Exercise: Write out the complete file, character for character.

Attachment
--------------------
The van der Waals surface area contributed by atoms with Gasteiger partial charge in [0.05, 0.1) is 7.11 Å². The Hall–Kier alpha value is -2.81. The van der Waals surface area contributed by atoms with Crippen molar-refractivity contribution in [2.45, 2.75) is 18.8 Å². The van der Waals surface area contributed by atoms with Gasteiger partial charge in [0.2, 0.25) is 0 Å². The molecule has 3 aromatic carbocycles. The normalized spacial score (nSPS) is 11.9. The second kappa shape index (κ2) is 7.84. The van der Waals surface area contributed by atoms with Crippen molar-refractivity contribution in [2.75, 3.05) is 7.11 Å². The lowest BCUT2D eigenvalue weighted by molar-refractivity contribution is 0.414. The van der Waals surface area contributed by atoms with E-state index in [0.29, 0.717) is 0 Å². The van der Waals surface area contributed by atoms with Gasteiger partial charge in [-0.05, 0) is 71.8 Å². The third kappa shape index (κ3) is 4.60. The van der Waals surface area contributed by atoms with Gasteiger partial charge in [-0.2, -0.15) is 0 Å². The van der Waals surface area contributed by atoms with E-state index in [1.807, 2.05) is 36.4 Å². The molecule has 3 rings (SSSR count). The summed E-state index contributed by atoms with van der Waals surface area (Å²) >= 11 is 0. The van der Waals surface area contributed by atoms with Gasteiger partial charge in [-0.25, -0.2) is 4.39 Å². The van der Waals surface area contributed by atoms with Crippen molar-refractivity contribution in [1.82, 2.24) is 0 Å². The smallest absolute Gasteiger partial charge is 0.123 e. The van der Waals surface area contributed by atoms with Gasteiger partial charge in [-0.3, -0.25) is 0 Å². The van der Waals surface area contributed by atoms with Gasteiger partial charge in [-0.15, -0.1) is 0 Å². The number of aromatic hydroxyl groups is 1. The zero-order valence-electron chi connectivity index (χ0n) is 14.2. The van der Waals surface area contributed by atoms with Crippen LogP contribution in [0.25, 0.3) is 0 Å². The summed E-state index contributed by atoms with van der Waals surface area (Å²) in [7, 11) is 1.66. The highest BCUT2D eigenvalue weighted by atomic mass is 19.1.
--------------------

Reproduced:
The van der Waals surface area contributed by atoms with Gasteiger partial charge in [0.05, 0.1) is 7.11 Å². The Hall–Kier alpha value is -2.81. The van der Waals surface area contributed by atoms with Crippen molar-refractivity contribution in [2.45, 2.75) is 18.8 Å². The van der Waals surface area contributed by atoms with Gasteiger partial charge in [0.2, 0.25) is 0 Å². The molecule has 3 aromatic carbocycles. The normalized spacial score (nSPS) is 11.9. The second kappa shape index (κ2) is 7.84. The van der Waals surface area contributed by atoms with Crippen molar-refractivity contribution in [2.75, 3.05) is 7.11 Å². The lowest BCUT2D eigenvalue weighted by molar-refractivity contribution is 0.414. The van der Waals surface area contributed by atoms with E-state index in [0.29, 0.717) is 0 Å². The van der Waals surface area contributed by atoms with Gasteiger partial charge in [-0.05, 0) is 71.8 Å². The third kappa shape index (κ3) is 4.60. The van der Waals surface area contributed by atoms with Gasteiger partial charge in [-0.2, -0.15) is 0 Å². The van der Waals surface area contributed by atoms with E-state index in [1.807, 2.05) is 36.4 Å². The molecule has 3 rings (SSSR count). The summed E-state index contributed by atoms with van der Waals surface area (Å²) >= 11 is 0. The van der Waals surface area contributed by atoms with Gasteiger partial charge in [-0.25, -0.2) is 4.39 Å². The van der Waals surface area contributed by atoms with Crippen molar-refractivity contribution in [1.82, 2.24) is 0 Å². The smallest absolute Gasteiger partial charge is 0.123 e. The van der Waals surface area contributed by atoms with Gasteiger partial charge in [-0.3, -0.25) is 0 Å². The van der Waals surface area contributed by atoms with Gasteiger partial charge in [-0.15, -0.1) is 0 Å². The number of aromatic hydroxyl groups is 1. The zero-order valence-electron chi connectivity index (χ0n) is 14.2. The van der Waals surface area contributed by atoms with Crippen LogP contribution in [0.25, 0.3) is 0 Å². The summed E-state index contributed by atoms with van der Waals surface area (Å²) in [7, 11) is 1.66. The highest BCUT2D eigenvalue weighted by atomic mass is 19.1.